Many schools continue success by hiring young coaches from within
"The Butler Way" became the talk of college basketball during the Bulldogs' stirring run to the NCAA title game in April. The school's overriding philosophy on how to build and maintain basketball excellence includes a legacy of promoting from within, with 33-year-old
Since college basketball folks are never shy about copycatting something that's successful, it should come as no surprise that a number of other programs have since moved forward with their own youthful head coaching promotions.
Over the course of a few weeks this spring, The Nation's Youngest Head Coach title was passed from 30-year-old
Call it an updated spin on age before beauty.
"It's hard to bring someone new in," said Wardle, who spent five seasons as an assistant under
Recent success is a thread that binds these three hires. While most national observers know the Southern Conference because of Davidson's Elite Eight run in 2008, Appalachian State is coming off its second season of 24 wins or more in the past four. Green Bay has won 22 games in each of the last two seasons while operating in Butler's shadow in the Horizon League. Robert Morris has 73 wins over the past three seasons and nearly knocked off Villanova in the first round of last season's NCAA tournament. All of these new head coaches are inheriting very solid growth opportunities.
That doesn't mean things will be seamless. Stevens' outrageous success (89-15 in his first three seasons) masks that he, like any other first-time head coach, had a pronounced learning curve.
"There is a difference moving down one seat, certainly more of one than I thought three years ago when I did it," Stevens said. "I tell [former Butler] coach [
All three of these young coaches are aware that things are different now, that the proverbial 18-inch-move from the lead assistant's chair to the head coach's is much larger in reality. IPFW coach
Wardle half-joked that becoming a head coach is like becoming a parent for the first time, in that you feel ready and have prepared yourself as best you can, but you really have no idea what it will be like. It's that preparation, though, both as former players and through mentoring relationships with some of the game's finest coaches, that positions relative neophytes like Capel, Wardle and Toole to have a better chance to succeed.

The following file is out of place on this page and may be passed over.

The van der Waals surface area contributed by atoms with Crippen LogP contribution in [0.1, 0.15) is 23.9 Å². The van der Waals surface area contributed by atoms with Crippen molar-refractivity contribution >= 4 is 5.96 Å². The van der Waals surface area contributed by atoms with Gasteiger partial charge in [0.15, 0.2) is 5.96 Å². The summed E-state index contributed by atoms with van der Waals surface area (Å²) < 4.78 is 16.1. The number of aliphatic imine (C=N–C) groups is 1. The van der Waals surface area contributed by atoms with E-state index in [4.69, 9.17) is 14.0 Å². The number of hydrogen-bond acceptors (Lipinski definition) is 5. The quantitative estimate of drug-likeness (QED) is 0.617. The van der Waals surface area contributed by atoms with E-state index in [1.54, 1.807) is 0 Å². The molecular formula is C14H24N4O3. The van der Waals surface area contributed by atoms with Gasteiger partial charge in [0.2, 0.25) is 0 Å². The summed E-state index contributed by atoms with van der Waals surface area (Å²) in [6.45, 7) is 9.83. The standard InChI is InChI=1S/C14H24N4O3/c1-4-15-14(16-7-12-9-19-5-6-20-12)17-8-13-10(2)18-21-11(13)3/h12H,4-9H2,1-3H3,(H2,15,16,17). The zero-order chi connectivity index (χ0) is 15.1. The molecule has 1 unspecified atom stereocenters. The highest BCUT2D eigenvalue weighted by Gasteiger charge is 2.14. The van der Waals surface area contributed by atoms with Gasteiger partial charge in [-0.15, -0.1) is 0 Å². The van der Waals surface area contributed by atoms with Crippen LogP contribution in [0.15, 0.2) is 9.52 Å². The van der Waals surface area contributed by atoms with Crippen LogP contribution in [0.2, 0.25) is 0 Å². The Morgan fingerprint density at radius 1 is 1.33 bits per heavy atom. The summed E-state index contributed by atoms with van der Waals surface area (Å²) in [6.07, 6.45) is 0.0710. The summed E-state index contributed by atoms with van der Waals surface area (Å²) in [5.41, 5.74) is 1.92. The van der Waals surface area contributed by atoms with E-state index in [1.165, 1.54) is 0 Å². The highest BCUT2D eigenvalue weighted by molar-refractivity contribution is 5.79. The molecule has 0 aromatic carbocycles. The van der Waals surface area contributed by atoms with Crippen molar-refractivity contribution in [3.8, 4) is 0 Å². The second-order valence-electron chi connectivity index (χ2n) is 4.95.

Capel comes from a well-known basketball family. His father,
Also, none of these coaches are all that far removed from their own playing days, whether they be in college or at the professional level. They are products of the modern college game and can use that to better relate to and understand their players and potential recruits.
"I have a very vivid memory of being a college athlete. It was only seven years ago," said Toole. "I understand the rigors and time constraints they have on themselves off the court, whether it's classwork or socially or whatever it is. ... Some of the mistakes that I made in college, some of the corners I tried to cut, I know [my players are] going to try and do the same thing, and maybe I can steer them away from doing it."
In his interviews, both with athletic department personnel and others at the school, Toole hammered home his familiarity both with the program and with being a recent Division-I athlete. The tack obviously worked. When asked about Toole's hire, Robert Morris athletic director
Despite this handful of hires, it's still far too early to call this a trend, and the college basketball landscape is littered with programs that had a good season or two but couldn't sustain success. Stevens' success at Butler, though, provides evidence that it can happen if you find the right candidate.
"It's fun from afar to watch all these programs promote from within," Stevens said. "There's a reason and a culture and a tradition and a way of doing things that's been established. Even though that coach will bring his own unique twist, there's a lot of continuity that can occur that will put people at ease in the transition."